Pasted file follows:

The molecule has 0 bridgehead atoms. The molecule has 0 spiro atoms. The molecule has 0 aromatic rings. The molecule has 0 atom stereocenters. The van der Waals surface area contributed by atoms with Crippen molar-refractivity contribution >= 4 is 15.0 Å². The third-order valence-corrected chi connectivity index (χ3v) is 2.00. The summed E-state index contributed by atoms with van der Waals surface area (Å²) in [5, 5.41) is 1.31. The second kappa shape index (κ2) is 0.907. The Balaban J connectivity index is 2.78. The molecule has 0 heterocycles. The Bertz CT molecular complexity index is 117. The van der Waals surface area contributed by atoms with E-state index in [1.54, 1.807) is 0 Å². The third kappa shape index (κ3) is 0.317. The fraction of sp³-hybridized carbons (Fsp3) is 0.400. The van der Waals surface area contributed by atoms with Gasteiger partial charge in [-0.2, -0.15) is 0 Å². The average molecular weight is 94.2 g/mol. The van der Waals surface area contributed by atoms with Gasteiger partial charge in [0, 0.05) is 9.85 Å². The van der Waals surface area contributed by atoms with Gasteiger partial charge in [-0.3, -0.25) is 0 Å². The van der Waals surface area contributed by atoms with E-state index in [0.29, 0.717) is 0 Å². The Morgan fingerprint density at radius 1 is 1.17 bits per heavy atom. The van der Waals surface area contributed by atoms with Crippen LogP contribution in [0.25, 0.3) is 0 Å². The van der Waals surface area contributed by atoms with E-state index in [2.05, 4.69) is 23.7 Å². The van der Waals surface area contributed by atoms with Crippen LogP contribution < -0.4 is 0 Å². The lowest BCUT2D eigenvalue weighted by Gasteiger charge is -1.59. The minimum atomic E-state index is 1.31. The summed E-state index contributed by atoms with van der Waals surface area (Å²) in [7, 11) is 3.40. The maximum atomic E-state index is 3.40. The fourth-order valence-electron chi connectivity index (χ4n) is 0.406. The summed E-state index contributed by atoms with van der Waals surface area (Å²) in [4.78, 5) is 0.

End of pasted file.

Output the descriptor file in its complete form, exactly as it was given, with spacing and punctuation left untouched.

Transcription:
The molecule has 0 bridgehead atoms. The molecule has 0 spiro atoms. The molecule has 0 aromatic rings. The molecule has 0 atom stereocenters. The van der Waals surface area contributed by atoms with Crippen molar-refractivity contribution >= 4 is 15.0 Å². The third-order valence-corrected chi connectivity index (χ3v) is 2.00. The summed E-state index contributed by atoms with van der Waals surface area (Å²) in [5, 5.41) is 1.31. The second kappa shape index (κ2) is 0.907. The Balaban J connectivity index is 2.78. The molecule has 0 heterocycles. The Bertz CT molecular complexity index is 117. The van der Waals surface area contributed by atoms with E-state index in [1.54, 1.807) is 0 Å². The third kappa shape index (κ3) is 0.317. The fraction of sp³-hybridized carbons (Fsp3) is 0.400. The van der Waals surface area contributed by atoms with Gasteiger partial charge in [-0.2, -0.15) is 0 Å². The average molecular weight is 94.2 g/mol. The van der Waals surface area contributed by atoms with Gasteiger partial charge in [0, 0.05) is 9.85 Å². The van der Waals surface area contributed by atoms with Gasteiger partial charge in [-0.3, -0.25) is 0 Å². The van der Waals surface area contributed by atoms with E-state index in [0.29, 0.717) is 0 Å². The Morgan fingerprint density at radius 1 is 1.17 bits per heavy atom. The van der Waals surface area contributed by atoms with Crippen LogP contribution in [0.25, 0.3) is 0 Å². The van der Waals surface area contributed by atoms with E-state index in [2.05, 4.69) is 23.7 Å². The van der Waals surface area contributed by atoms with Crippen LogP contribution < -0.4 is 0 Å². The lowest BCUT2D eigenvalue weighted by Gasteiger charge is -1.59. The minimum atomic E-state index is 1.31. The summed E-state index contributed by atoms with van der Waals surface area (Å²) in [7, 11) is 3.40. The maximum atomic E-state index is 3.40. The fourth-order valence-electron chi connectivity index (χ4n) is 0.406. The summed E-state index contributed by atoms with van der Waals surface area (Å²) in [4.78, 5) is 0.